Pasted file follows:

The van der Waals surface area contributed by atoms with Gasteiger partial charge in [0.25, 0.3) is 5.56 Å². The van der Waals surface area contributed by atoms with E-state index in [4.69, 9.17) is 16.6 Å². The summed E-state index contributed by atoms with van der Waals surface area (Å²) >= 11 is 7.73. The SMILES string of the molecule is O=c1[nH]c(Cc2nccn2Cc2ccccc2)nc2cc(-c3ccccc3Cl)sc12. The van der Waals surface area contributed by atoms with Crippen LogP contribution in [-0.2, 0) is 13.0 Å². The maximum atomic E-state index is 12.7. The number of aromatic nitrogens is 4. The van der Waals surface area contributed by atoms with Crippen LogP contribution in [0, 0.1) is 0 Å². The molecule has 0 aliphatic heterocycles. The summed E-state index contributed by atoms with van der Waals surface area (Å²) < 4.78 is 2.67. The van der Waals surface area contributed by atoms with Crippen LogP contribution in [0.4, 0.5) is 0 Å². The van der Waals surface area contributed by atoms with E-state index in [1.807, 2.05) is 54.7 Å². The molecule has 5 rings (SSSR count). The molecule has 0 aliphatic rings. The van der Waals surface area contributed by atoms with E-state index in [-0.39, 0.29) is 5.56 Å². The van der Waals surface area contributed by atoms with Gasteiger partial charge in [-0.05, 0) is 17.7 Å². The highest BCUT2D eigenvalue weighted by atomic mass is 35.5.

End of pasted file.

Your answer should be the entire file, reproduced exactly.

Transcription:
The van der Waals surface area contributed by atoms with Gasteiger partial charge in [0.25, 0.3) is 5.56 Å². The van der Waals surface area contributed by atoms with E-state index in [4.69, 9.17) is 16.6 Å². The summed E-state index contributed by atoms with van der Waals surface area (Å²) >= 11 is 7.73. The SMILES string of the molecule is O=c1[nH]c(Cc2nccn2Cc2ccccc2)nc2cc(-c3ccccc3Cl)sc12. The van der Waals surface area contributed by atoms with Crippen LogP contribution in [-0.2, 0) is 13.0 Å². The maximum atomic E-state index is 12.7. The number of aromatic nitrogens is 4. The van der Waals surface area contributed by atoms with Crippen LogP contribution in [0, 0.1) is 0 Å². The molecule has 0 aliphatic heterocycles. The summed E-state index contributed by atoms with van der Waals surface area (Å²) < 4.78 is 2.67. The van der Waals surface area contributed by atoms with Crippen LogP contribution in [0.4, 0.5) is 0 Å². The van der Waals surface area contributed by atoms with E-state index in [1.807, 2.05) is 54.7 Å². The molecule has 5 rings (SSSR count). The molecule has 0 aliphatic rings. The van der Waals surface area contributed by atoms with E-state index in [-0.39, 0.29) is 5.56 Å². The van der Waals surface area contributed by atoms with Gasteiger partial charge in [-0.05, 0) is 17.7 Å². The highest BCUT2D eigenvalue weighted by atomic mass is 35.5.